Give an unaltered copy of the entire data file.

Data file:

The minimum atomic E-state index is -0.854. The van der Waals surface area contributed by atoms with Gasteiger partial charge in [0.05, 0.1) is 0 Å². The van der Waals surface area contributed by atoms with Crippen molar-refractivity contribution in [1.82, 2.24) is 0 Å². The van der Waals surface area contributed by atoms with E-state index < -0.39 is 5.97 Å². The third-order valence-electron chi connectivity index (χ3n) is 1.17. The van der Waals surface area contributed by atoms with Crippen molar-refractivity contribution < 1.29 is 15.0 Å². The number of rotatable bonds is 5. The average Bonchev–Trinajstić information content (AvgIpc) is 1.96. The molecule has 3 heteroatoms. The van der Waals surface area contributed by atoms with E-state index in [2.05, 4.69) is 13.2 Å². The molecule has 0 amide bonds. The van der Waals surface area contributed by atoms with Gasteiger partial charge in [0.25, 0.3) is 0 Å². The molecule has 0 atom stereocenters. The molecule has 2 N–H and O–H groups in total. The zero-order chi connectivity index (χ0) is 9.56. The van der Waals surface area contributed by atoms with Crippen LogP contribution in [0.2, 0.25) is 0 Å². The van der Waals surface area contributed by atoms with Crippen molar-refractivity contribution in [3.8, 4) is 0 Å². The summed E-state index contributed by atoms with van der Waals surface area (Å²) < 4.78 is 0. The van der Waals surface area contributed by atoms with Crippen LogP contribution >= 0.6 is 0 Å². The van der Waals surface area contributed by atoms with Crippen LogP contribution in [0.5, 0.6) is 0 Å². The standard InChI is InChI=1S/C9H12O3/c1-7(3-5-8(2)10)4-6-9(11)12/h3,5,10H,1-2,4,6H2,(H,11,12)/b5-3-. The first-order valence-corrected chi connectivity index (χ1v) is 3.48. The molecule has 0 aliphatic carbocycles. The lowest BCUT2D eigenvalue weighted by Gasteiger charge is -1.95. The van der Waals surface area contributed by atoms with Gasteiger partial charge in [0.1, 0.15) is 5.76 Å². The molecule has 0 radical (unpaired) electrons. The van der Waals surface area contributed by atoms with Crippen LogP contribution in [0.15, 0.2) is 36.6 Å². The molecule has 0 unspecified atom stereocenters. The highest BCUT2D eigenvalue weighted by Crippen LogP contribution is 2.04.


The minimum atomic E-state index is -0.854. The van der Waals surface area contributed by atoms with Gasteiger partial charge in [0.05, 0.1) is 0 Å². The van der Waals surface area contributed by atoms with Crippen molar-refractivity contribution in [1.82, 2.24) is 0 Å². The van der Waals surface area contributed by atoms with E-state index < -0.39 is 5.97 Å². The third-order valence-electron chi connectivity index (χ3n) is 1.17. The van der Waals surface area contributed by atoms with Crippen molar-refractivity contribution < 1.29 is 15.0 Å². The number of rotatable bonds is 5. The average Bonchev–Trinajstić information content (AvgIpc) is 1.96. The molecule has 3 heteroatoms. The van der Waals surface area contributed by atoms with E-state index in [2.05, 4.69) is 13.2 Å². The molecule has 0 amide bonds. The van der Waals surface area contributed by atoms with Gasteiger partial charge in [0.25, 0.3) is 0 Å². The molecule has 0 atom stereocenters. The molecule has 2 N–H and O–H groups in total. The zero-order chi connectivity index (χ0) is 9.56. The van der Waals surface area contributed by atoms with Crippen LogP contribution in [0.2, 0.25) is 0 Å². The van der Waals surface area contributed by atoms with Crippen molar-refractivity contribution in [3.8, 4) is 0 Å². The summed E-state index contributed by atoms with van der Waals surface area (Å²) < 4.78 is 0. The van der Waals surface area contributed by atoms with Crippen LogP contribution >= 0.6 is 0 Å². The van der Waals surface area contributed by atoms with Crippen LogP contribution in [0.5, 0.6) is 0 Å². The standard InChI is InChI=1S/C9H12O3/c1-7(3-5-8(2)10)4-6-9(11)12/h3,5,10H,1-2,4,6H2,(H,11,12)/b5-3-. The first-order valence-corrected chi connectivity index (χ1v) is 3.48. The molecule has 0 aliphatic carbocycles. The lowest BCUT2D eigenvalue weighted by Gasteiger charge is -1.95. The van der Waals surface area contributed by atoms with Gasteiger partial charge in [0.1, 0.15) is 5.76 Å². The molecule has 0 radical (unpaired) electrons. The van der Waals surface area contributed by atoms with Crippen LogP contribution in [0.15, 0.2) is 36.6 Å². The molecule has 0 unspecified atom stereocenters. The highest BCUT2D eigenvalue weighted by Crippen LogP contribution is 2.04.